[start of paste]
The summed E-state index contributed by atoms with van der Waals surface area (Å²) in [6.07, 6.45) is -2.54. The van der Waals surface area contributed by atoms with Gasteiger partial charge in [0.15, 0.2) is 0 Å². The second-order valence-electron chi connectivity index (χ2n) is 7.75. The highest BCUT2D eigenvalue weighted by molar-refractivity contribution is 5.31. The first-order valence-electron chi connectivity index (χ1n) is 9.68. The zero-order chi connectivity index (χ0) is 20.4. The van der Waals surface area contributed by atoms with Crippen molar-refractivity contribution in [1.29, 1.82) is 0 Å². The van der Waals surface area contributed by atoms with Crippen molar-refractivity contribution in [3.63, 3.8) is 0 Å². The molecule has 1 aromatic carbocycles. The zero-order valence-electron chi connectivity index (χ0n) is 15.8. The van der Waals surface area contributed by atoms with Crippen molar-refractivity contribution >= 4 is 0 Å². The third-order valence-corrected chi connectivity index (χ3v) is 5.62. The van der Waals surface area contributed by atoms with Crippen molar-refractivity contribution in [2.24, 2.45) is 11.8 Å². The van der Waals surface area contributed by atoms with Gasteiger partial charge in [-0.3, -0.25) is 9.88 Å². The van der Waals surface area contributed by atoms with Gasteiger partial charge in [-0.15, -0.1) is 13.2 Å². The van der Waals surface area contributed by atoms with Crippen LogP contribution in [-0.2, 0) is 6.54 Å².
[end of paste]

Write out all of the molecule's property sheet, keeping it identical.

The summed E-state index contributed by atoms with van der Waals surface area (Å²) in [6.07, 6.45) is -2.54. The van der Waals surface area contributed by atoms with Gasteiger partial charge in [0.15, 0.2) is 0 Å². The second-order valence-electron chi connectivity index (χ2n) is 7.75. The highest BCUT2D eigenvalue weighted by molar-refractivity contribution is 5.31. The first-order valence-electron chi connectivity index (χ1n) is 9.68. The zero-order chi connectivity index (χ0) is 20.4. The van der Waals surface area contributed by atoms with Crippen molar-refractivity contribution in [1.29, 1.82) is 0 Å². The van der Waals surface area contributed by atoms with Crippen molar-refractivity contribution in [3.63, 3.8) is 0 Å². The molecule has 1 aromatic carbocycles. The zero-order valence-electron chi connectivity index (χ0n) is 15.8. The van der Waals surface area contributed by atoms with Crippen molar-refractivity contribution >= 4 is 0 Å². The third-order valence-corrected chi connectivity index (χ3v) is 5.62. The van der Waals surface area contributed by atoms with Crippen molar-refractivity contribution in [2.24, 2.45) is 11.8 Å². The van der Waals surface area contributed by atoms with Gasteiger partial charge in [-0.3, -0.25) is 9.88 Å². The van der Waals surface area contributed by atoms with Gasteiger partial charge in [-0.15, -0.1) is 13.2 Å². The van der Waals surface area contributed by atoms with Crippen LogP contribution in [-0.2, 0) is 6.54 Å².